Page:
It feels strange. This year has passed so quickly, and if we are honest, we all may feel like jumping up and down and yelling, “YES!” The last couple of years has put the feelings of burnout and overwhelm front and center in our lives. 

There’s hardly anyone who hasn’t felt that way and wondered, “How do I stop feeling this and get back to being productive?”

Most people would agree that the people who have goals are more successful than those who do not have any. It isn’t that we don’t write goals, it is that we’re reluctant to address how emotions impact performance. 

I often talk about leadership and management. Leadership is about doing the right things, while management is about doing things right. Often when we study time management, we study efficiency (doing things right) and assume that we have the effectiveness (leadership) solved.

Brene Brown, Susan Davis, and others have been highlighting the importance of leadership training to include accepting and managing emotions in the workplace. 

Yet the first challenge I have In working with leaders is realizing that only focusing on strategies, tasks, and results sets up a vicious cycle of frustration, high turnover, and burnout, which increases workplace tensions. The end result is decreased productivity, higher cost to innovate and problem solve. Yet, what gets in the way… what impedes progress is how uncomfortable it is to deal with emotions. 

 Ever see on the employee surveys or hear during individual or team meetings… 

  • We want our leaders to remove the barriers to us doing good work.
  • The priorities are constantly changing, and it’s hard to progress the strategy.
  • It’s easier for me to do it the old way instead of using the new system.
  • Workplace bullying issues like hearing comments such as “they’re not a cultural fit, it’s a personality issue” or new hires are leaving faster than expected.

Ever find yourself frustrated and anxious because…

  • You regularly question whether you are good enough, skilled enough, or prepared to lead?
  • As you think back over the year, you realize a lot got done but wonder you met your boss’s expectations. You’re unclear about what was important this year and, as a result, feeling unsure about your annual performance review.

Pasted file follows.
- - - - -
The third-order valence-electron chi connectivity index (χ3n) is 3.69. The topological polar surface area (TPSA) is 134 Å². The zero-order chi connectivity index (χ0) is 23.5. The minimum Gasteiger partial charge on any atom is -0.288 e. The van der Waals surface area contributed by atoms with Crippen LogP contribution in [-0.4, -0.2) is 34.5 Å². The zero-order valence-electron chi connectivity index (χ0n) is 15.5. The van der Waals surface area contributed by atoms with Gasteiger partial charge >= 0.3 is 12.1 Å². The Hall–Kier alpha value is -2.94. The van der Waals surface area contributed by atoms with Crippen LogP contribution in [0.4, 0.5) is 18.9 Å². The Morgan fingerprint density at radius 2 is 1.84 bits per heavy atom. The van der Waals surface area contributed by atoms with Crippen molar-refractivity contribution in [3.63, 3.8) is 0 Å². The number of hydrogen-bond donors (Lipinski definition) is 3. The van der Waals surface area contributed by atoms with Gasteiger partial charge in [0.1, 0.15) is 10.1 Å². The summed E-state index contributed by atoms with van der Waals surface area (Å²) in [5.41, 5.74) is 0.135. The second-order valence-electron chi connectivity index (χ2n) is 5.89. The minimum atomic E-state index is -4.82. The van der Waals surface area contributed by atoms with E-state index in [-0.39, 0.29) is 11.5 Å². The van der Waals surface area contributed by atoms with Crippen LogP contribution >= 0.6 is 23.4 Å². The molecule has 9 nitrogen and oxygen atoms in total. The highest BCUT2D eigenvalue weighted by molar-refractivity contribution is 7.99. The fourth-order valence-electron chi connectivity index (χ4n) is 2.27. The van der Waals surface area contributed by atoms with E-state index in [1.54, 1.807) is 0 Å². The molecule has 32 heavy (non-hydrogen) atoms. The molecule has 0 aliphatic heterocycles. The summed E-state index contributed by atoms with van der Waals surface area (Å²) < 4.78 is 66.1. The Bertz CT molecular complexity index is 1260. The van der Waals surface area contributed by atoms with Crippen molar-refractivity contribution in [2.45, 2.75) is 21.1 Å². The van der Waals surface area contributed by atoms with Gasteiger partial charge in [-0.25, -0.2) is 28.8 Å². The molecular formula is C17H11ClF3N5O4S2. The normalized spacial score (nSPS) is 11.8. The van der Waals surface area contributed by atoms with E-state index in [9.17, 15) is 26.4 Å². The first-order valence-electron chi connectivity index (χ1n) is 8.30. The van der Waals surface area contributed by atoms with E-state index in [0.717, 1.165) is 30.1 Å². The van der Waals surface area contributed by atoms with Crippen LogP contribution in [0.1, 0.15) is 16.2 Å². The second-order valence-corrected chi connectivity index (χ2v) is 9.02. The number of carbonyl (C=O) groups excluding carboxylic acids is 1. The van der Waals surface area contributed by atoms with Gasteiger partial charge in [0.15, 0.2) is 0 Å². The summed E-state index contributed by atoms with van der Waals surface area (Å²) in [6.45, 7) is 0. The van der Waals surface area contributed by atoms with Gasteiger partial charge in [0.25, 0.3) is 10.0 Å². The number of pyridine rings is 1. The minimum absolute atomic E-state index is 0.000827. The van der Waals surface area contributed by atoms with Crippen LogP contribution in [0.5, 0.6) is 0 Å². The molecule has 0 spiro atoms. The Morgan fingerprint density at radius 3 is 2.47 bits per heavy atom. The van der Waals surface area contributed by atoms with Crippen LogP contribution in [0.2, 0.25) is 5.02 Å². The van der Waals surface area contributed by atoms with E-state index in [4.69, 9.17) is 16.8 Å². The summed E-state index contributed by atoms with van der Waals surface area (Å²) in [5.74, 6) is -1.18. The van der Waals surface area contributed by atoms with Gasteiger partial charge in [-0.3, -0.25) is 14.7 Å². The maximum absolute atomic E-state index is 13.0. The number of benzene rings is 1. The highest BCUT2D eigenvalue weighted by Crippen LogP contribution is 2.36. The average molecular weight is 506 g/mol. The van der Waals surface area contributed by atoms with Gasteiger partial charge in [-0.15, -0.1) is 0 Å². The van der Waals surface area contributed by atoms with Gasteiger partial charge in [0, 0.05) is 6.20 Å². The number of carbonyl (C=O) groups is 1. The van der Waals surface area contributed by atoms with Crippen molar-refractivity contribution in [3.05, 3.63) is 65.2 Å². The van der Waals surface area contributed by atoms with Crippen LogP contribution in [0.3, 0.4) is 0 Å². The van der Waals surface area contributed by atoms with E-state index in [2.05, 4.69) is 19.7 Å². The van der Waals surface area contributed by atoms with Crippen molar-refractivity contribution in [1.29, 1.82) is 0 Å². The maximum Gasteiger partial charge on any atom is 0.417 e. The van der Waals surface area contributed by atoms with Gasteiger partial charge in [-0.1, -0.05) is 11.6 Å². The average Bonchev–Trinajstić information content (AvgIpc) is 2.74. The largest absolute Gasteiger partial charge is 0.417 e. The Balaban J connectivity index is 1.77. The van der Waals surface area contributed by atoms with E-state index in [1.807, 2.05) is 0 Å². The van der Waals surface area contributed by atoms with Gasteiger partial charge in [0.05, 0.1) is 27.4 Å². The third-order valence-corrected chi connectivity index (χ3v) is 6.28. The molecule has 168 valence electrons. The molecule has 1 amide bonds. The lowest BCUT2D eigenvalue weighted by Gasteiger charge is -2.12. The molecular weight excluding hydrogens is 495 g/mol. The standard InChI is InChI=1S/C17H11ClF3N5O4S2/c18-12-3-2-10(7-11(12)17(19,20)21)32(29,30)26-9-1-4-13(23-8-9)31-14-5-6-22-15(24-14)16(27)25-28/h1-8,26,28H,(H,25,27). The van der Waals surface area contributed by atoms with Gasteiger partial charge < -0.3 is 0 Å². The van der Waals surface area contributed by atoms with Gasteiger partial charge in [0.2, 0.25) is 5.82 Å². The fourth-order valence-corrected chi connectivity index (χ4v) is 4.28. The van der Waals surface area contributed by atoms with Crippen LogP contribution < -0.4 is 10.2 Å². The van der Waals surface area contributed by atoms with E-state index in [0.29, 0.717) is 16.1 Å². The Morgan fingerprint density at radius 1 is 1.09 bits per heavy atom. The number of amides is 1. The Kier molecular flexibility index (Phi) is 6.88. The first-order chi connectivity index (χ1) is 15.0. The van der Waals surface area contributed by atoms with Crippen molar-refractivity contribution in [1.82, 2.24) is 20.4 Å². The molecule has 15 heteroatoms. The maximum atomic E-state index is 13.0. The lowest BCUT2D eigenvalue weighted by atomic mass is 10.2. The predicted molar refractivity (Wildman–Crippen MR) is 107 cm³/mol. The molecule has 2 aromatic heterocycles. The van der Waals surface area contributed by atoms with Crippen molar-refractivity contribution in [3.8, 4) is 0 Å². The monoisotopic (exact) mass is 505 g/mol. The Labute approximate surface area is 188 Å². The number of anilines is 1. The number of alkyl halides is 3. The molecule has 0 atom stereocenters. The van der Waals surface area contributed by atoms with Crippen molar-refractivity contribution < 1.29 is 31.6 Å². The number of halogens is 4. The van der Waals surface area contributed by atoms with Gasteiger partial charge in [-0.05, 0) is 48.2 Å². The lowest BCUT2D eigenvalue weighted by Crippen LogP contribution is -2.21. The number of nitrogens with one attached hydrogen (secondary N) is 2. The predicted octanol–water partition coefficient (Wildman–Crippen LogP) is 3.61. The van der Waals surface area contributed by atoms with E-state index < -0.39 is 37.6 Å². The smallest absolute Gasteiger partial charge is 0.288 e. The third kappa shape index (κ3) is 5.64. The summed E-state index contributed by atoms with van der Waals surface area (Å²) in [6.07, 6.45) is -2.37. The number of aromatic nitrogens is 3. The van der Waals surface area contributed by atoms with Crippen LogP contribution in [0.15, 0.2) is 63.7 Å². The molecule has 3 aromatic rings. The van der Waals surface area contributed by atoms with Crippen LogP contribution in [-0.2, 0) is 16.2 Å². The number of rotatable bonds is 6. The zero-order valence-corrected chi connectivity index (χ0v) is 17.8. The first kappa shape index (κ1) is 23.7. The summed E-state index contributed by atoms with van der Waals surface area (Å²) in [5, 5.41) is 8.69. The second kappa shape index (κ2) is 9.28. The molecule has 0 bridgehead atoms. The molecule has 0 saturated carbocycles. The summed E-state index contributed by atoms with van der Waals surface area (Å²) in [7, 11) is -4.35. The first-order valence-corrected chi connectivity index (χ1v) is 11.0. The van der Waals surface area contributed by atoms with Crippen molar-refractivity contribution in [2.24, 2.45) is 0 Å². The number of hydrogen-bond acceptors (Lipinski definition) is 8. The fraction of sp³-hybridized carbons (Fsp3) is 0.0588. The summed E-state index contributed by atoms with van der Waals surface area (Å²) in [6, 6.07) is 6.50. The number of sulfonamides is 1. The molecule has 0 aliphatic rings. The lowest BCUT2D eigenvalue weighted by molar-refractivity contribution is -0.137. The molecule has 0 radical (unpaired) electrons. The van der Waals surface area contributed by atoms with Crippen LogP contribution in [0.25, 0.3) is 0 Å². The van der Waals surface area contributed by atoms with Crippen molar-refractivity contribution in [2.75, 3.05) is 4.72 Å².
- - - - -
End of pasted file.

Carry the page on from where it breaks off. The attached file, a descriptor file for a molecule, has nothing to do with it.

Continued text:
• You can see employees struggling with mental health issues, and you don’t know what to do to reduce the stress and fatigue caused by the need to constantly react to changes beyond your control. 
  • People on your team promise to have work for you by a specific date and repeatedly miss the date. Then, chalk it up to miscommunication.

So here’s an idea. While others are writing goals about losing weight, getting a promotion, or completing strategic projects, write up to 3 goals that move you to reduce the feelings of overwhelm and burnout. 

The first step is to use the following 60 Minute Goal Setting Exercise. Draw a line down the middle on a clean sheet of paper. 

  1. On one side, write down “values” and then spend 10 to 15 minutes writing down everything you value. 
  2. On the other side, write down what is getting in the way of you living out what you value. 
  3. At the top of another blank piece of paper, write down “performance outcomes.” This is where you look at your values, what’s getting in the way, and ask “what would reduce the feeling of overwhelm and burnout if I changed my expectations and clarified my boundary?” For example, 
  4. Over the next 90 days, I’ll speak up and ask for clarification on what’s important and urgent when my to-do list exceeds my ability to get it all done at least 50% of the time spent with my boss. 
  5. Over the next 90 days, I’ll make sure I get at least 7 hours of sound sleep 5 out of 7 days a week. 
  6. Over the next 90 days, I’ll learn and apply strategies to ensure that everyone is clear on what decisions were made and who is responsible/accountable for assignments when we leave virtual meetings.
  7. Over the next 90 days, I will employ 1 – 2 tactics that will improve my keeping track of and assessing the work I am doing is both important and urgent. 

This whole exercise will only take an hour. Imagine an hour spent clarifying your goals to save you hundreds of work hours.